A Narrative Approach to Understanding Psychological Stories of Overuse Injuries Among Long-Distance Runners

Abstract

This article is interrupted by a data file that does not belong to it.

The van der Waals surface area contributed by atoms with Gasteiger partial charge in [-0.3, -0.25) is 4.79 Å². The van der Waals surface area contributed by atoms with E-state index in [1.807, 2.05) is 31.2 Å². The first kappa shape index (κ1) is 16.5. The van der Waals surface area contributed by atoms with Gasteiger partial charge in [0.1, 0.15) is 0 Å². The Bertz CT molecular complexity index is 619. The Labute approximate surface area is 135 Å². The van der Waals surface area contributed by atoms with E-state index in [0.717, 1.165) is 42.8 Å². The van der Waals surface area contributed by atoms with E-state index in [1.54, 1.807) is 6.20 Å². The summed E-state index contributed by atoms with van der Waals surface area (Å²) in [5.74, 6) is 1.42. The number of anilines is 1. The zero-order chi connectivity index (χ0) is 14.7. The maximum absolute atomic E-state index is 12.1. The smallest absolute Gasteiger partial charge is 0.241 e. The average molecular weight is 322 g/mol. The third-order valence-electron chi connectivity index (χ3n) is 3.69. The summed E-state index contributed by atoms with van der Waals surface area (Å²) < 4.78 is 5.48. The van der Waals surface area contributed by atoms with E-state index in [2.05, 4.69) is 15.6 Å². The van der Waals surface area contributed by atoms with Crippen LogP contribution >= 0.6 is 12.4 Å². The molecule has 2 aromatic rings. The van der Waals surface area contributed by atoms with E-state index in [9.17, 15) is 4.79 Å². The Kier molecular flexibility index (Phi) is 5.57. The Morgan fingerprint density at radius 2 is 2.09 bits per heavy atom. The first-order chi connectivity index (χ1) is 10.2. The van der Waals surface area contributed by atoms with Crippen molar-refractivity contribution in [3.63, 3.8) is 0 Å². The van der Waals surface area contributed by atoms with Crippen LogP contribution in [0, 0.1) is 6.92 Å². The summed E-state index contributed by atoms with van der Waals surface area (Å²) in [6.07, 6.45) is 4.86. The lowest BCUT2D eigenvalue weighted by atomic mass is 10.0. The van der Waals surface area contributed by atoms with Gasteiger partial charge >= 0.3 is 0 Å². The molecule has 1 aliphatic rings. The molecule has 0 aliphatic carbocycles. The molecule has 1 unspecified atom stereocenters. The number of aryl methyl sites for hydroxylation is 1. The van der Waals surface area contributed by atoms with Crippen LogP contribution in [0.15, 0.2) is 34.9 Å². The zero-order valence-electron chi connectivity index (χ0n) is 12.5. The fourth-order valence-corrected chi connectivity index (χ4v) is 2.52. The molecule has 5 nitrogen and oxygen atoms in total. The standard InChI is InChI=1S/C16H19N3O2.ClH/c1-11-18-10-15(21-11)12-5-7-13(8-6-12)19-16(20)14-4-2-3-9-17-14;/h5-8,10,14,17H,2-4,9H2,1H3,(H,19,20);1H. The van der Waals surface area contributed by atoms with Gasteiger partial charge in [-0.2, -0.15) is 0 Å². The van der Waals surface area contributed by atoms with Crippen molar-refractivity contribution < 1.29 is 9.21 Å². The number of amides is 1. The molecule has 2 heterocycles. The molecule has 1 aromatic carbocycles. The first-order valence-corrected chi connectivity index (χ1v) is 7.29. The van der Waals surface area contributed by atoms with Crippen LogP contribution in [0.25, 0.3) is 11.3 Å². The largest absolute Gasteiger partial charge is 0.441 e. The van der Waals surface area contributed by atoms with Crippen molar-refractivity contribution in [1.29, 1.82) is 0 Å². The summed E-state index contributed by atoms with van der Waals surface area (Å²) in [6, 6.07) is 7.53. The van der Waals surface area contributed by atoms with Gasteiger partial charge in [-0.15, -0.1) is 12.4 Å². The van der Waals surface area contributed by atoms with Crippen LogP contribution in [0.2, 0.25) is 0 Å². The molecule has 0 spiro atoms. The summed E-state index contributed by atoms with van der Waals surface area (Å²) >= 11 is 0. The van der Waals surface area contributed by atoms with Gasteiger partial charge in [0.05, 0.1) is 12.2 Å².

The integrated model of psychological responses to sport injuries provides a theoretical framework wherein personal factors, such as injury type, are presumed to influence athletes’ psychological responses to, and recoveries from, sports injuries. For example, athletes with overuse injuries may respond differently than athletes with acute injuries because overuse injuries often have unclear starting points and unpredictable recoveries. The psychological responses of athletes to overuse injuries, however, have received little research attention even though many coaches and sports medicine providers could benefit from such knowledge. In this case, we sought to address this gap in the research literature by investigating the experiences of athletes with overuse injuries, specifically long-distance runners, by means of a narrative methodology. A narrative methodology involves a systematic, qualitative approach that allows researchers to capture a comprehensive picture of an individual’s experience through story telling. This approach has been used in health research to capture people’s experiences with illnesses and catastrophic injuries; however, it is rarely used in sports medicine psychology research. Elliot Mishler’s core narrative approach, as previously adapted by Stephen Brock and Douglas Kleiber for use with athletes, served as the framework for data collection and data analysis. Reflections on the usefulness of this methodology for such an investigation, as well as the challenges and lessons learned through such a research process, are described in this case.

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